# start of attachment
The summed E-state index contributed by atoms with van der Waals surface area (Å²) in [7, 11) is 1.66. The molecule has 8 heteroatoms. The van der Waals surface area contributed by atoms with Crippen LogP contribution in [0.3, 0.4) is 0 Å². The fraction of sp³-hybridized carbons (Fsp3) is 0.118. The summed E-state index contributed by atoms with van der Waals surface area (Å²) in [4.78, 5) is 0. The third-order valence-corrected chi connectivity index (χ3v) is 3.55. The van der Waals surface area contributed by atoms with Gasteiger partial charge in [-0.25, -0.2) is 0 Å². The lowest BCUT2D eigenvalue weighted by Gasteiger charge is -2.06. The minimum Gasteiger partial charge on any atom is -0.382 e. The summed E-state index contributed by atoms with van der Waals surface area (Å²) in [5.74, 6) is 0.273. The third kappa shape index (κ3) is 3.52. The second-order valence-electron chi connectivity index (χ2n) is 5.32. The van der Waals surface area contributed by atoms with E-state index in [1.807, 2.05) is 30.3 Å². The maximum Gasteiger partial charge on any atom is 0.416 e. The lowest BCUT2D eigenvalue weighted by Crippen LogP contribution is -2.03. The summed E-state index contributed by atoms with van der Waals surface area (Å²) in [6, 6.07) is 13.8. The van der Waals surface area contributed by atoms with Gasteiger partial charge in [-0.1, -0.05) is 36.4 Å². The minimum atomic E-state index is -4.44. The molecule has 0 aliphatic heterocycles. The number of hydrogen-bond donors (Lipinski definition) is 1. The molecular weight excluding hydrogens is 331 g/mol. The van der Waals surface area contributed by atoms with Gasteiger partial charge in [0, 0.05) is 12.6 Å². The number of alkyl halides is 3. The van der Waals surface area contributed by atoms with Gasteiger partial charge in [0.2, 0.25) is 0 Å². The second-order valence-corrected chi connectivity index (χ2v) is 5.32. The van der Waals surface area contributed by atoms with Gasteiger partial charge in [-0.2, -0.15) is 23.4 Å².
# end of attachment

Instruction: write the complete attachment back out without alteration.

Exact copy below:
The summed E-state index contributed by atoms with van der Waals surface area (Å²) in [7, 11) is 1.66. The molecule has 8 heteroatoms. The van der Waals surface area contributed by atoms with Crippen LogP contribution in [0.3, 0.4) is 0 Å². The fraction of sp³-hybridized carbons (Fsp3) is 0.118. The summed E-state index contributed by atoms with van der Waals surface area (Å²) in [4.78, 5) is 0. The third-order valence-corrected chi connectivity index (χ3v) is 3.55. The van der Waals surface area contributed by atoms with Gasteiger partial charge in [-0.25, -0.2) is 0 Å². The lowest BCUT2D eigenvalue weighted by Gasteiger charge is -2.06. The minimum Gasteiger partial charge on any atom is -0.382 e. The summed E-state index contributed by atoms with van der Waals surface area (Å²) in [5.74, 6) is 0.273. The third kappa shape index (κ3) is 3.52. The second-order valence-electron chi connectivity index (χ2n) is 5.32. The van der Waals surface area contributed by atoms with E-state index in [1.807, 2.05) is 30.3 Å². The maximum Gasteiger partial charge on any atom is 0.416 e. The lowest BCUT2D eigenvalue weighted by Crippen LogP contribution is -2.03. The summed E-state index contributed by atoms with van der Waals surface area (Å²) in [6, 6.07) is 13.8. The van der Waals surface area contributed by atoms with Gasteiger partial charge in [-0.1, -0.05) is 36.4 Å². The minimum atomic E-state index is -4.44. The molecule has 0 aliphatic heterocycles. The number of hydrogen-bond donors (Lipinski definition) is 1. The molecular weight excluding hydrogens is 331 g/mol. The van der Waals surface area contributed by atoms with Gasteiger partial charge in [0, 0.05) is 12.6 Å². The number of alkyl halides is 3. The van der Waals surface area contributed by atoms with Gasteiger partial charge in [0.2, 0.25) is 0 Å². The second-order valence-corrected chi connectivity index (χ2v) is 5.32. The van der Waals surface area contributed by atoms with Gasteiger partial charge in [-0.2, -0.15) is 23.4 Å².